The need for transformation of outmoded deployment practices in the public administration must be taken seriously by the authors of the pervasiveness of cadre deployment in state owned enterprises and the public administration.
It is the ANC led alliance which has been in power at national level since 1994 that is responsible for this illegal practice. By all means deploy cadres in politically elected office, but do not break the law by deploying cadres in the public administration and in state owned enterprises.
Cadre deployment of a most nefarious kind is at the heart of the forms of state capture that have been exposed for public scrutiny in the last report of the outgoing Public Protector, Advocate Thuli Madonsela: her “state of capture” report.
It has long been the policy of the ANC, as governing party, that safe party hands should be placed on all of what it calls “the levers of power” in society. This is with a view to establishing a hegemonic form of control of the state which is startlingly at odds with the notion of multi-party democracy under the rule of law which is at the heart of our new constitutional dispensation, ushered in when freedom finally dawned in SA. The “unity in diversity” contemplated in the Constitution and “hegemonic control” make strange bedfellows.
The latter is however one of the central tenets of the “national democratic revolution” which the ANC pursues relentlessly. If the fallout generated by the state capture report of the Public Protector brings an end to the inevitable abuses that follow from loyalty to party displacing loyalty to country, it will not be a moment too soon.
“Cadre deployment” is one of the methods by which the ANC led alliance seeks to achieve the goals of its “revolution”. This “revolution” is neither national, nor democratic (in the constitutional sense), nor a revolution, in that the alliance in government (at national level and virtually everywhere else except the Western Cape at provincial level and Cape Town, Pretoria, Johannesburg and Port Elizabeth at city level) should have no need to pursue a revolution when it is able, by its democratic majority and through peaceful non-revolutionary means to bring about the changes in policy desired by the people who voted for it.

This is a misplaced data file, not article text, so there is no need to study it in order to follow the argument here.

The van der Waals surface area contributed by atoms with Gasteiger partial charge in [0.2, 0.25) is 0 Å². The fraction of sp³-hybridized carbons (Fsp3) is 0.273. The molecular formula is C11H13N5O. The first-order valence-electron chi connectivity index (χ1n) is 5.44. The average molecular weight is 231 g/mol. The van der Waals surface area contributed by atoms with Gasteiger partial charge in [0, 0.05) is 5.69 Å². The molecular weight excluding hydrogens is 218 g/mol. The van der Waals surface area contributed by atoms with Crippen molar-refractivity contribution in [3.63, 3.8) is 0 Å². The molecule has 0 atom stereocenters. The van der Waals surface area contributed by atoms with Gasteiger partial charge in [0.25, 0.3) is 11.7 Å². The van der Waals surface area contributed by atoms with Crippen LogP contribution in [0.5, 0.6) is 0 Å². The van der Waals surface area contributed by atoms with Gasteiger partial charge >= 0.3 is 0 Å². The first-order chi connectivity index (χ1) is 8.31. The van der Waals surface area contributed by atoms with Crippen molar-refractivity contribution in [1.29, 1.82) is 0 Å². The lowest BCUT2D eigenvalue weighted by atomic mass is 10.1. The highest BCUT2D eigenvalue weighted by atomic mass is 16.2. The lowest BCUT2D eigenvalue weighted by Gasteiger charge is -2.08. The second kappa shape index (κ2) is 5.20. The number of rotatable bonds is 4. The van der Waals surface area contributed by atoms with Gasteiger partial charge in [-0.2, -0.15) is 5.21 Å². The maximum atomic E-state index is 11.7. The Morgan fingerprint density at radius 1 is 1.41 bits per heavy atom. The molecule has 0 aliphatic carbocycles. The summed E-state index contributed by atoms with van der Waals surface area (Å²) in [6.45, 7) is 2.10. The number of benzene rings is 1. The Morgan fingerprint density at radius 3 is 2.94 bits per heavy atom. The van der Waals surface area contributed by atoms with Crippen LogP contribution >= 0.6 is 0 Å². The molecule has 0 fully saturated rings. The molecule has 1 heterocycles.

In South Africa’s post 1994 constitutional democracy the ANC dominated tripartite alliance has consistently utilized the practice of cadre deployment in the public administration. At present the ANC, SACP and COSATU co-operate closely, albeit somewhat fractiously, at all levels of government. Of course, cadre deployment can work at some levels, provided competent cadres are chosen. Therein lies the rub. As long as loyalty to party trumps loyalty to the state, problems are inevitable.
Many senior civil servants are overtly members of the ANC and help keep its structures in place by running branches and canvassing support for ANC policies in their spare time. One former director general, Jimmy Manyi, even simultaneously headed a lobby group, without due regard for the conflict of interests this involves.
Now he leads the Decolonization Foundation. The only public servant with original constitutionally conferred policy making powers, Shaun Abrahams, our National Director of Public Prosecutions, goes about his work with scant regard, lip-service notwithstanding, for the independence he is constitutionally required to bring to bear by functioning “without fear, favour or prejudice”. Running off to Luthuli House when summoned on short notice is symptomatic of his attitude.
The blurring of the bright lines between party and state through public service “cadre deployment”, which the High Court has already struck down as illegal, has prejudicial consequences for the promotion of constitutionalism.
William Gumede, author and learned analyst and all things ANC, has pleaded publicly for the modernization or adaptation of the ANC’s cadre deployment system, suggesting that our Planning Commission will fail if this is not done. He points out that the cadre deployment committees of the ANC which function at national, provincial and local levels are riven with factionalism.